Olympic gold medalist Justin Gatlin has told Japanese sprinters that posting a sub-10-second mark is a feat, but ultimately not difficult to achieve.
If you have the right mind-set, he believes, it will come.
Speaking at a Saturday news conference for Sunday’s Golden Grand Prix Tokyo meet at National Stadium, the third event of the IAAF World Challenge 2014 season, Gatlin, a veteran American athlete whose personal best is 9.79 seconds in the 100 meters, insisted that, as much as polishing your techniques is important, having the right mentality will bring you better marks.
And the words of Gatlin, 32, were directed particularly at 18-year-old Yoshihide Kiryu, who has come close to achieving the feat with a 10.01-second mark as his personal best.
“I think for him (Kiryu) to break the 10-second barrier, it’s difficult, but easy,” said Gatlin, who earned a gold medal in the men’s 100 meters at the 2004 Athens Olympics. “You have to stay focused. What brought you to run 10.01 is what’s going to push you over the edge to run sub-10.
“If you are content with running 10.01, and the success of the 10.01, will not get you to run sub-10.”
And Gatlin thinks that Kiryu, who clocked 10.01 for Japan’s second-best mark ever last year (the national record is 10.00), is qualified to join the sub-10 club.
“I think that in his future, for him to go sub-10, it’s very close,” Gatlin said. “And you will make history not only for himself, but also for his country. And it’ll open the doors for many of the sprinters (in Japan). (In order to achieve that), work hard, be a student (of the race). And believe in yourself, believe that it’s there.”
Meanwhile, France’s Christophe Lemaitre, the first man purely of European descent to notch a sub-10 second mark, said that crossing the 10-second barrier should not be a goal to dwell on too much.
“We didn’t focus too much on it,” Lemaitre said of his own first sub-10 moment in 2010, when he ran 9.98. “You just have to focus your own race and on your techniques. If you train hard, you run faster and maybe you can run under 10 seconds.”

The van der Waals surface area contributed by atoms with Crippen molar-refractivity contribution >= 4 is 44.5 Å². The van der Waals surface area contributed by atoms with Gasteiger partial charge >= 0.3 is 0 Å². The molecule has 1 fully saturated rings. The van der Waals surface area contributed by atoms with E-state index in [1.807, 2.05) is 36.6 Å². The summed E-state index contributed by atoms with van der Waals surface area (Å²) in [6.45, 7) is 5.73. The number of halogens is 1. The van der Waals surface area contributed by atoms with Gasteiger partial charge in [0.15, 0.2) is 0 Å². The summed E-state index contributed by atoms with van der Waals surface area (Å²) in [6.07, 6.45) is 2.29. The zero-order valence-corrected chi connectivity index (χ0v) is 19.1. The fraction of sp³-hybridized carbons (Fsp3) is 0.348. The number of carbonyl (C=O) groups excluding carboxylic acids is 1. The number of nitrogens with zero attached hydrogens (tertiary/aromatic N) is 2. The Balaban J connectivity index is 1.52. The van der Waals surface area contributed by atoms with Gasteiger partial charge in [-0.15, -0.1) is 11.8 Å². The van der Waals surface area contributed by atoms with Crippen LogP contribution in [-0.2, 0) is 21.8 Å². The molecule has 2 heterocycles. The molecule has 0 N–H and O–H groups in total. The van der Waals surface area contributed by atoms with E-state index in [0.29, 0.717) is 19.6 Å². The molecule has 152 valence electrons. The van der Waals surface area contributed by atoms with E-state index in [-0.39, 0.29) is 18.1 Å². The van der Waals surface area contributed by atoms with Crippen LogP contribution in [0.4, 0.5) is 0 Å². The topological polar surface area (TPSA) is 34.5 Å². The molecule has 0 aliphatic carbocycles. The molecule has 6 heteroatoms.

Lemaitre’s personal best is 9.92.
A freshman at Toyo University since last month, Kiryu already understands that sticking around the 10-second mark will not make him a better sprinter right away.
Kiryu also knows that he has to enjoy the process of his own growth, and not be overwhelmed by the pressure of achieving something big.
“I have to enjoy the sport myself, otherwise there’s no point for me to continue in athletics,” said Kiryu, who wants to run at least under 10.20 this time. “And if I get to have a sub-10 second mark as a result, then I would like to enjoy that with everybody else.”
But Kiryu also wants to be a global-standard competitor. While he has been a top runner at domestic meets since last year, the native of Shiga Prefecture has not been able to fully show his ability in international competitions, exiting with lackluster records.
The reason is clear. His body gets tense when he sees other faster runners run ahead of him in global races, which doesn’t happen inside Japan.
It’s easy to advise him to concentrate on his own race, not staring at the others. But that’s not Kiryu’s way. Instead he wants to be aware of tougher competitors, because he thinks that those top athletes will be his rivals in the future.
“If I keep backing down from them, I don’t think I will be able to compete with them,” said Kiryu, who has set his sights on making the final at the 2020 Tokyo Olympics. “So this time, I can run with these great athletes. It’s impossible not to be aware of them. I want to test myself how much I can do, running with them.”
The men’s 100 in Sunday’s meet will also feature Michael Rodgers of the U.S., whose personal best is 9.85, and Derrick Atkins of the Bahamas, who has run as fast as 9.91.
In other competitions, men’s 400-meter world record holder Kirani James, of Grenada, will run with Shota Iizuka, the gold medalist at the 2012 World Junior Championships, in the 200.
The men’s high jump may provide the spectators with a high-level battle between the defending world champion, Bohdan Bondarenko of Ukraine, and London Olympic gold medalist Ivan Ukhov of Russia. Ukhov just renewed his personal best to 2.41 meters at a Diamond League meet in Doha on Friday.
Bondarenko’s personal best is also 2.41, which is just 4 cm shy of the world record held by Cuba’s Javier Sotomayor.
“I think that there’s a big possibility for people to see a new world record this year, although I’m not sure who’ll do it,” Bondarenko said with a smile.
For the women, Brianna Rollins of the U.S., who seized the 100 hurdle gold at the world championships in Moscow last year, is present, while gold medalists at the 2012 Olympics and last year’s world championships, Tatiana Lysenko of Russia and world-record holder Betty Heidler of Germany, will square off in the hammer throw.